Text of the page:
Cellulose consists of linear chains of β-1,4-linked glucose units, which are synthesized by the cellulose synthase complex (CSC). In plants, these chains associate in an ordered manner to form the cellulose microfibrils. Both the CSC and the local environment in which the individual chains coalesce to form the cellulose microfibril determine the structure and the unique physical properties of the microfibril. There are several recent reviews that cover many aspects of cellulose biosynthesis, which include trafficking of the complex to the plasma membrane and the relationship between the movement of the CSC and the underlying cortical microtubules (Bringmann et al. 2012 Trends Plant Sci. 17 , 666–674 ( doi:10.1016/j.tplants.2012.06.003 ); Kumar & Turner 2015 Phytochemistry 112 , 91–99 ( doi:10.1016/j.phytochem.2014.07.009 ); Schneider et al. 2016 Curr. Opin. Plant Biol. 34 , 9–16 ( doi:10.1016/j.pbi.2016.07.007 )). In this review, we will focus on recent advances in cellulose biosynthesis in plants, with an emphasis on our current understanding of the structure of individual catalytic subunits together with the local membrane environment where cellulose synthesis occurs. We will attempt to relate this information to our current knowledge of the structure of the cellulose microfibril and propose a model in which variations in the structure of the CSC have important implications for the structure of the cellulose microfibril produced. This article is part of a discussion meeting issue ‘New horizons for cellulose nanotechnology’.
Article
Our understanding of plant biology is increasingly being built upon studies using 'omics and system biology approaches performed at the level of the entire plant, organ, or tissue. Although these approaches open new avenues to better understand plant biology, they suffer from the cellular complexity of the analyzed sample. Recent methodological advances now allow plant scientists to overcome this limitation and enable biological analyses of single-cells or single-cell-types. Coupled with the development of bioinformatics and functional genomics resources, these studies provide opportunities for high-resolution systems analyses of plant phenomena. In this review, we describe the recent advances, current challenges, and future directions in exploring the biology of single-cells and single-cell-types to enhance our understanding of plant biology as a system.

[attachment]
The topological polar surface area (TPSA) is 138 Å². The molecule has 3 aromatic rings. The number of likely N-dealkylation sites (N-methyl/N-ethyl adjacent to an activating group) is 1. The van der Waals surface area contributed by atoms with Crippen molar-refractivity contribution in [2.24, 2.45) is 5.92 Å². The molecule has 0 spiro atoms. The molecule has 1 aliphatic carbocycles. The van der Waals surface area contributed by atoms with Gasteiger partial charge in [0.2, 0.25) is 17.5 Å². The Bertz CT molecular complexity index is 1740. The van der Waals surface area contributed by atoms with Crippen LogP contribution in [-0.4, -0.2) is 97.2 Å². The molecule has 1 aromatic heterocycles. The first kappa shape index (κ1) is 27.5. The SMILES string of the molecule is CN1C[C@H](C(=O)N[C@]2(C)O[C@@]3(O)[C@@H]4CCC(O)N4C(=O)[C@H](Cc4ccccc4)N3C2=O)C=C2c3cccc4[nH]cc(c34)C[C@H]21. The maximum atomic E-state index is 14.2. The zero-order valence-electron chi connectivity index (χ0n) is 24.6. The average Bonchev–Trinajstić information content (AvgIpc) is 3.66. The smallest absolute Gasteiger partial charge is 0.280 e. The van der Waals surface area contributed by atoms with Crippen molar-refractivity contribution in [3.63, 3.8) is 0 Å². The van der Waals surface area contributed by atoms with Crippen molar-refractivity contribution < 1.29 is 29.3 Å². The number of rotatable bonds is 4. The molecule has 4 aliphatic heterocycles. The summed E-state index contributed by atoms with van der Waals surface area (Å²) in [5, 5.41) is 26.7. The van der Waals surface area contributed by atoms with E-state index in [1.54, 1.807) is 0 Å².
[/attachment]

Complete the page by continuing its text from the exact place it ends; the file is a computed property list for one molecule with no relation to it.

Article
The detection of bacteria cells and their viability in food, water and clinical samples is critical to bioscience research and biomedical practice. In this work, we present a microfluidic device encapsulating a coplanar waveguide for differentiation of live and heat-killed Escherichia coli cells suspended in culture media using microwave signals over the frequency range of 0.5-20GHz. From small populations of ∼15 E. coli cells, both the transmitted (|S 21|) and reflected (|S 11|) microwave signals show a difference between live and dead populations, with the difference especially significant for |S 21| below 10GHz. Analysis based on an equivalent circuit suggests that the difference is due to a reduction of the cytoplasm conductance and permittivity upon cell death. The electrical measurement is confirmed by off-chip biochemical analysis: the conductivity of cell lysate from heat-killed E. coli is 8.22% lower than that from viable cells. Furthermore, protein diffusivity increases in the cytoplasm of dead cells, suggesting the loss of cytoplasmic compactness. These changes are results of intact cell membrane of live cells acting as a semipermeable barrier, within which ion concentration and macromolecule species are tightly regulated. On the other hand, the cell membrane of dead cells is compromised, allowing ions and molecules to leak out of the cytoplasm. The loss of cytoplasmic content as well as membrane integrity is measurable by microwave impedance sensors. Since our approach allows detection of bacterial viability in the native growth environment, it is a promising strategy for rapid point-of-care diagnostics of microorganisms as well as sensing biological agents in bioterrorism and food safety threats.